Display the Last WordPress Query in 60 Seconds

If you're working on a project that's built on WordPress, then you may find yourself in a situation where displaying the most recently executed query is useful. This is especially true if you're working on a large project with a team, or if you've inherited a large codebase from someone else, or if you're needing to debug the performance of a given template.

In the following video, you will see how to write a custom function that hooks into the WordPress lifecycle to display the WordPress query that was run most recently.


This particular function can be wrapped in a conditional that evaluates the presence and value of a query string variable to determine if the query should be displayed or not. This is helpful in debugging code in a staging environment.

Rendering the Query

If you're using a theme and the result of the query doesn't display correctly, then using a small snippet of CSS such as the one below may help:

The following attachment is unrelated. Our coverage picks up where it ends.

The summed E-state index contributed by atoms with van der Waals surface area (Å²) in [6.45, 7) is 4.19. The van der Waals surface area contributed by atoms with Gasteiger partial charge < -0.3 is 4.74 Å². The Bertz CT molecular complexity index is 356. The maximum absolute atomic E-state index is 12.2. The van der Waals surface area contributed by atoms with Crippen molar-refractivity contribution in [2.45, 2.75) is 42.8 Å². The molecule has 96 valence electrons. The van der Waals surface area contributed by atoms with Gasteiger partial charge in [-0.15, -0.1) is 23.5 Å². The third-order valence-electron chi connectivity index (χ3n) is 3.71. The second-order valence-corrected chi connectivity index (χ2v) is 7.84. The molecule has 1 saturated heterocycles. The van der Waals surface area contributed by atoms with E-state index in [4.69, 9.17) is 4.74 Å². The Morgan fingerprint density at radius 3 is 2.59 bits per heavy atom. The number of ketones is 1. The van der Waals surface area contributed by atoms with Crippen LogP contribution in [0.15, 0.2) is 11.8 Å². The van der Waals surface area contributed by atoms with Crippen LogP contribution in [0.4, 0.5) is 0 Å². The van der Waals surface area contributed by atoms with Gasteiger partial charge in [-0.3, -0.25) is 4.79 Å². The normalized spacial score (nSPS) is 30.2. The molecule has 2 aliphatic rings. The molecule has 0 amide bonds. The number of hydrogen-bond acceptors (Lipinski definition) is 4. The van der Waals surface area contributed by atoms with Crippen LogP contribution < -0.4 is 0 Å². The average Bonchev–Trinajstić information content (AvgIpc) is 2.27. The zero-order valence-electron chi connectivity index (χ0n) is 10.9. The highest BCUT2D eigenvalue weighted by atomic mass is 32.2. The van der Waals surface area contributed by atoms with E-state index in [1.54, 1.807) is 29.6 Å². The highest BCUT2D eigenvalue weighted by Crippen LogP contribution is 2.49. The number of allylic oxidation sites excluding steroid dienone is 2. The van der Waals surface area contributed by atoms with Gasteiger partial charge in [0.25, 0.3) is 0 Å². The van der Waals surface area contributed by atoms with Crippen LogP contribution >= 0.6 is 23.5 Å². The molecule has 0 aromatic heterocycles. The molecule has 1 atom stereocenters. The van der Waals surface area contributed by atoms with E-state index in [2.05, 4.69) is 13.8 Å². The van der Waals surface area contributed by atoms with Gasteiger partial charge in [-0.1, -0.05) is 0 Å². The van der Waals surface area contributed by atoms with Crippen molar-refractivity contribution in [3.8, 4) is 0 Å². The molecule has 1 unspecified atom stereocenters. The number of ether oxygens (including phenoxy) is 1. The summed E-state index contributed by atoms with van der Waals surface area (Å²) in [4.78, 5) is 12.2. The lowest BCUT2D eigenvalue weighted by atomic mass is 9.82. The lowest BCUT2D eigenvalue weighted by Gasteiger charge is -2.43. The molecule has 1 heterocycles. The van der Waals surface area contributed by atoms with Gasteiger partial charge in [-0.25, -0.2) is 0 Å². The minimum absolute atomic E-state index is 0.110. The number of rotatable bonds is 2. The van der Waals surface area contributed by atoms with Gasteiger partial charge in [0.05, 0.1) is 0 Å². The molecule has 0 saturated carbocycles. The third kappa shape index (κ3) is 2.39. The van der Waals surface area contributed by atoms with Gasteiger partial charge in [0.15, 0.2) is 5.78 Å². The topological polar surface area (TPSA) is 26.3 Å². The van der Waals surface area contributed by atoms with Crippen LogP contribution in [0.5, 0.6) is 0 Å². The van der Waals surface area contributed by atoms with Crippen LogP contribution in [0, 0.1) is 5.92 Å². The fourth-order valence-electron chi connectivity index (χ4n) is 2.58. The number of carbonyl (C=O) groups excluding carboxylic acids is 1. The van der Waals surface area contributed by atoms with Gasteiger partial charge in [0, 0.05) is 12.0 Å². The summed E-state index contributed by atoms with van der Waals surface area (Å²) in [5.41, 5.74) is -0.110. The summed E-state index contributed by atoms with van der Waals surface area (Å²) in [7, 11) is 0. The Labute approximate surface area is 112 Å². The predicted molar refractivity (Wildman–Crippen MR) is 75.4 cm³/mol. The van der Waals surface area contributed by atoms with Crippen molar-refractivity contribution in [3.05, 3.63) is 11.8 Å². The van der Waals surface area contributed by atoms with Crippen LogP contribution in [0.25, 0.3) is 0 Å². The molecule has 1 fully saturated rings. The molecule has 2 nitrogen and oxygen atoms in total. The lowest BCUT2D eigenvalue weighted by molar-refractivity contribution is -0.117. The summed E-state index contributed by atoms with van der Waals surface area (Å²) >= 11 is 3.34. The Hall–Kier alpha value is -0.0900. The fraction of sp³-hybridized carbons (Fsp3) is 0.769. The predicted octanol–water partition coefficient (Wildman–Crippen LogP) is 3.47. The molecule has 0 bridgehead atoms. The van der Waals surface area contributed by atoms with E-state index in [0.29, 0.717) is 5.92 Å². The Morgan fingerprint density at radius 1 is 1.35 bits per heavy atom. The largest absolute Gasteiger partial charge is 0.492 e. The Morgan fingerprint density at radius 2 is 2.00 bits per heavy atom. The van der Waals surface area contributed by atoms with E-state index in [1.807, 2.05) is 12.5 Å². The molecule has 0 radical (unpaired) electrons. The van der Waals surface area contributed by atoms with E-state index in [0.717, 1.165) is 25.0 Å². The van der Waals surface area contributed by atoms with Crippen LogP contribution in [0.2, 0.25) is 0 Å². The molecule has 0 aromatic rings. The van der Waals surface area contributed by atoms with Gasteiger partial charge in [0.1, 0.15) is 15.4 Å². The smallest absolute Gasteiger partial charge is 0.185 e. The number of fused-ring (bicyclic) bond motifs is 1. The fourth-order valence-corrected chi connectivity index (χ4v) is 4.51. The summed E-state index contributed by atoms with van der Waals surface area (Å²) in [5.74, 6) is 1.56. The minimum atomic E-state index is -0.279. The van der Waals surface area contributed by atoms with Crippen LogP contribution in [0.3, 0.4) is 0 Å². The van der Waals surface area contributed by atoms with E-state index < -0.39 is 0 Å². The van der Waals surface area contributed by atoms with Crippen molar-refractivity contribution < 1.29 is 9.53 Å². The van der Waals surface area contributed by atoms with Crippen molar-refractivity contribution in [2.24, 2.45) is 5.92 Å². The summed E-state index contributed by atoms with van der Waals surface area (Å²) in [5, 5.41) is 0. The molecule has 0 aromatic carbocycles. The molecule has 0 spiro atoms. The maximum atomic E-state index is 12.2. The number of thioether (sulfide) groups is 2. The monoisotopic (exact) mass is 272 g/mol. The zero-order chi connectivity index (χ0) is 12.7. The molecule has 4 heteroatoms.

You may need to tweak these styles based on the theme that you're using, but this should be a good starting point.

Want More WordPress?

Remember, you can catch all of my courses and tutorials on my profile page, and you can follow me on my blog and/or Twitter at @tommcfarlin where I talk about software development in the context of WordPress.

WordPress has an incredibly active economy. There are themes, plugins, libraries, and many other products that help you build out your site and project. The open-source nature of the platform also makes it a great option from which you can better your programming skills. Whatever the case, you can see what all we have available in the Envato Marketplace.

As usual, please don't hesitate to leave any questions or comments in the feed below, and I'll aim to respond to each of them.




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